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5 Easy Manga for Japanese Learners

Want to try your hand at reading Japanese comics? Here are five titles to get you started.

By 7 min read

There are a few things that unite the Japanese people no matter their class, age or background. You’d be hard-pressed to find a Japanese person who has never tried motsu (beef, chicken or pork entrails) or shiokara (paste of fermented seafood and innards) for example.

Likewise, most Japanese follow the same traditions of going back to their hometowns on the New Year’s and obon (Festival of the Dead) holidays or eating gathering together to share a hearty nabe (Japanese hot pot) in the winter.

Japan is filled with unifying cultural traditions. While there are many, one of the most beautiful and most widely indulged in form of Japanese popular culture is, of course, manga (Japanese comics). When you’re on a crowded train and see people with their heads buried into small books or even their smartphones, much of the time they’ll be deeply engrossed in their manga of choice.

Manga is a form of storytelling that is also a great study method for those learning to read and understand the Japanese language.

In the eikaiwa (English conversation school) industry, we encourage reading — especially in our younger students. Not only to promote literacy, but also because seeing the language in written form tends to help students build a stronger understanding of the concepts used.

The same goes for us foreigners who are trying — and struggling — to learn Japanese. If  you choose the right books for you, reading manga can be a surprisingly effective and enjoyable way to learn Japanese. To that end, here are five relatively simple and helpful manga for Japanese language learners.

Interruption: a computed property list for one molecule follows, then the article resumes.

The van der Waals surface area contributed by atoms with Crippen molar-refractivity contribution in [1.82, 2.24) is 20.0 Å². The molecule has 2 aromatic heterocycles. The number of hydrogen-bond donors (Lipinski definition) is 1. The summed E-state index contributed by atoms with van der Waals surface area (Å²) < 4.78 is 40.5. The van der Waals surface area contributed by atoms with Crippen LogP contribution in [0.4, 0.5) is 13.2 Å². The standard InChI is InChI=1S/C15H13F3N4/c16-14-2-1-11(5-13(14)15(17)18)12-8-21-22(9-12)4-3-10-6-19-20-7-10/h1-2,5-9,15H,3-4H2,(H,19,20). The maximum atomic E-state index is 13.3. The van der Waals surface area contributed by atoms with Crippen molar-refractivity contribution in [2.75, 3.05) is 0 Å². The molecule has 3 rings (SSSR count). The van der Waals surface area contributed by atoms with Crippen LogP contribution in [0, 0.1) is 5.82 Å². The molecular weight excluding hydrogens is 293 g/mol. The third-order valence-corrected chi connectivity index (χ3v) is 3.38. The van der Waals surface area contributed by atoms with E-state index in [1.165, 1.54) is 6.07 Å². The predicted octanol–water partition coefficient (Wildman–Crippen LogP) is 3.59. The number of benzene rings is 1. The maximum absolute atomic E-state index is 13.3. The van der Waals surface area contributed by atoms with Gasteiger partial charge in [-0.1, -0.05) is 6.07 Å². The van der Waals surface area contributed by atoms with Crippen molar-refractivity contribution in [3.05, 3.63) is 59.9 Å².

Note: These recommendations are for people who consider themselves intermediate or high-beginner Japanese language learners (around JLPT N5 and above).

1. Doraemon

Doraemon

One obvious pick for beginner manga is Doraemon.

If you’re currently teaching or plan on teaching Japanese students — or even just conversing with more Japanese people —  it’s good to have a basic understanding of their cultural references. One popular anime literally everyone in Japan knows and often references is Doraemon. This long running series is targeted at children and therefore will have fairly simple vocabulary and simple sentence structures. The story of the manga follows a group of elementary school children and their adventures with a magical creature named Doraemona robot cat from the future whose mission is to help the main character, Nobita, get through the trials of elementary school and win the love of his crush, Shizuka.

When purchasing Doraemon manga you have two options. The first is to go for the full Japanese version. The advantage of this is that any kanji (Chinese characters) written in the manga’s story will have the furigana translation next to them (hirigana and/or katakana characters for those who can’t read the kanji). The second option is to purchase the full English translation written for Japanese learners of the English language. Obviously, the benefit here is the entire story is written in English with the Japanese translations in the margins. However, the downside to the English learners version is that, well… it’s meant for Japanese people and thus the kanji will not have any hiragana equivalents next to them for you to sound them out.

2. Pokémon

Pokémon

Another children’s manga with simple and easy vocabulary and grammar is none other than Pokémon, the worldwide hit video game sensation. Since being adapted into an anime series, it has also been refashioned into a manga — one that is quite easy to read for Japanese learners.

…when choosing the right books, reading manga can be a surprisingly effective study method.

For those that don’t know, Pokémon takes place in a fantasy world where humans live alongside creatures also known as pokémon (pocket monsters). Pokémon have magical powers and abilities corresponding to their element or species. Humans use pokémon for a variety of everyday tasks from chopping wood to nursing patients in hospitals. Additionally, some humans — known as pokémon trainers — use the creatures in battles to strengthen their pokémon and grow alongside them.